KPI’s or key performance indicators measure your progress towards success. KPI's are a crucial strategy execution component. Unfortunately, too many managers get carried away when they hear the word KPI. Dashboards, traffic lights, …. the more visuals, the better. However, using KPI’s the wrong way can harm your company. So what's the right way to work with KPI's? Here are 6 ways to challenge your current KPI’s of check the quality for new ones. You can check out the KPI video here.
1. KPI’s: relevance is key
“What’s the value of measuring speed if you are driving in the wrong direction?” KPI's should be deduced from strategic goals and measure success. Focus your measurement on the outcomes, not the means.
Here’s a real life example: Once, in a Balanced Scorecard workshop, a Supply Chain Manager told Carlos Guevara, a friend of mine, that one of her key objectives for the next year was to implement a new procurement system. She had even set out the measures and targets – in 15 months the system should ‘go live’. He asked, “Why do you need a new procurement system?”. After a few seconds pause, she replied: “You are right, that’s not my objective, that’s my initiative. My objective would be to improve the efficiency of procurement”.
In this example, the real advantage, the outcome, is better procurement. And that outcome deserves a measure and one or more targets.
You don’t want to hear from the accounting department six months down the line as to whether your strategy is on track or not. You need real-time and leading (read: predicting) KPI’s that will give you early warning signs as to if and how you need to change course. And as each strategy is unique, there is no fixed set of KPI’s that will work in every situation.
So it’s important that you get into the habit of building and monitoring your own relevant KPI dashboard.
Don’t copy/paste KPI’s because others are using them. Create your own dashboard.
QPR comments : It is important that software supports flexible creation of dashboards. With QPR your dashboard or strategy map look exactly how you need – you can add any pictures, tables, as many KPI’s as necessary, traffic lights, and it doesn’t require any programming skills.
2. KPI's: easy to understand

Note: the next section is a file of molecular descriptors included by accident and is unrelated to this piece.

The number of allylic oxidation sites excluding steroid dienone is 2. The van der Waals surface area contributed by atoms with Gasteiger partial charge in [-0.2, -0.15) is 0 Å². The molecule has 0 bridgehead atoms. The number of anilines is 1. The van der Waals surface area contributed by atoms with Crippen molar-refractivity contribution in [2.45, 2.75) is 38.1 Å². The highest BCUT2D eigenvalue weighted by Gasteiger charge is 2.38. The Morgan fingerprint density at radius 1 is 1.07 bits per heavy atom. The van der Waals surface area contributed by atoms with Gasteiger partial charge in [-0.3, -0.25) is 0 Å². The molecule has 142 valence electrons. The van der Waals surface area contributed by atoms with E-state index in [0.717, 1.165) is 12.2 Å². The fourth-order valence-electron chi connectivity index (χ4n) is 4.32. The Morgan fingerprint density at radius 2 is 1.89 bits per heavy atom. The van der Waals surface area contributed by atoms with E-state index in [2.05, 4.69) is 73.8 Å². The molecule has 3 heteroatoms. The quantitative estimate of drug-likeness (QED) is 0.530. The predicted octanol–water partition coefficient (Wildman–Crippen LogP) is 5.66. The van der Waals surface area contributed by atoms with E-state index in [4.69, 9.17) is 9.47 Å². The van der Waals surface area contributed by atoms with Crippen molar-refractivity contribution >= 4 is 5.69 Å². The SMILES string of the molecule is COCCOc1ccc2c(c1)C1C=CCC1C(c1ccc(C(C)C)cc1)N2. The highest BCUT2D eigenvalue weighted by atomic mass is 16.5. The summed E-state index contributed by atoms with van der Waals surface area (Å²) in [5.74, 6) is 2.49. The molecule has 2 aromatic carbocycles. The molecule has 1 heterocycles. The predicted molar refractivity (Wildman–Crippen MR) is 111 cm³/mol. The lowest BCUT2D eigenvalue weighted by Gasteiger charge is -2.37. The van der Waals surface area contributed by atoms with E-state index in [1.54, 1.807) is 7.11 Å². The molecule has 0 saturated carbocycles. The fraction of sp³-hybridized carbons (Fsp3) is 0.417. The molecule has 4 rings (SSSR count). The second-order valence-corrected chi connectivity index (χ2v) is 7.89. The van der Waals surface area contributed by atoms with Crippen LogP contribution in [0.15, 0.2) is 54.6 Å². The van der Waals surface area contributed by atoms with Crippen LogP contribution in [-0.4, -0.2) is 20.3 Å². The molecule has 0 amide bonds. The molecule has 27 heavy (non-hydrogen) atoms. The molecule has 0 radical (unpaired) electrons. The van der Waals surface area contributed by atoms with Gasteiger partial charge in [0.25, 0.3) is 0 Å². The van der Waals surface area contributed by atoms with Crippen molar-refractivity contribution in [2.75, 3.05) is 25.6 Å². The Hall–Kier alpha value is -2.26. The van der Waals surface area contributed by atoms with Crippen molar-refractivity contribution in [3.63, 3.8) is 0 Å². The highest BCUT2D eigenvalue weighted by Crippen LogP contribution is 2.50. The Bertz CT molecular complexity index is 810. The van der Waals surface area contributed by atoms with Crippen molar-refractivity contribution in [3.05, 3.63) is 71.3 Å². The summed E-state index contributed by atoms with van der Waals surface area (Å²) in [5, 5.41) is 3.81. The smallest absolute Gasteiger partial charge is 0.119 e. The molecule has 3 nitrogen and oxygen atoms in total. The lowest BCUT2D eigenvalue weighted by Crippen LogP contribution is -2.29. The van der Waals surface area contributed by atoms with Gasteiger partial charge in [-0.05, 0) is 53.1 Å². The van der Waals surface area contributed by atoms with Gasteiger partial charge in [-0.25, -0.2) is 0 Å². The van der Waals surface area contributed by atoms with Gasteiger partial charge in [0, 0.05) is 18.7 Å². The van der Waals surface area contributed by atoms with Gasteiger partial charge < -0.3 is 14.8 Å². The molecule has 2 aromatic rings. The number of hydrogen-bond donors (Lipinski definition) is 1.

“If you have too many rear view mirrors, it will be very difficult to see the road ahead”
Ratios – correlating two variables such as cost per unit or CAPEX per employee – can look like a good idea at the start, but when the variables are so complex that you can’t explain them easily, they are useless. KPI's should be easy to use and understand.
3. KPI's: recurrence is crucial
Avoid KPI's that can only be measured once a year. Great KPI’s are backed up by reliable data, can be reported frequently and are easy for target setting. That also means ‘yes/no’ KPI’s.
Your KPI’s should be able to show development over time (e.g. ups / downs over a longer period of time).
QPR comments: With QPR system you can easily set up different periods for KPI collecting and monitoring from one day to a year, including your own customized periods, for example a week starting on Sunday or Monday or some other customized periods.
4. Aim for consistent KPI’s
Ideally, your KPI’s should be consistent across organizational units. The same measurement done by two different people should give the same result across the organization.
How? Make a KPI definition card to clarify the purpose of each KPI, the source of its data elements, the calculation method, frequency of update, data owner or owners and evaluation limits.
5. Mix leading and lagging KPI’s
A lagging indicator is a KPI that looks at the past. It trails behind reality and offers an accurate, but historical view of the facts, such as turnover. A leading indicator is a KPI that tries to predict the future. It shows trends before lagging indicators show the actual result, for example, customer satisfaction before customer loyalty. Your dashboard should be a mix of both so you can predict where you are going and take corrective action if needed. Having only lagging indicators limits your corrective ability.
(and having a dashboard with only lagging KPI's gives you a false sense of control.)
6. Aim for efficiency
If it takes you a month to collect data or you need to redesign completely your ERP system, you are probably better if selecting a different KPI.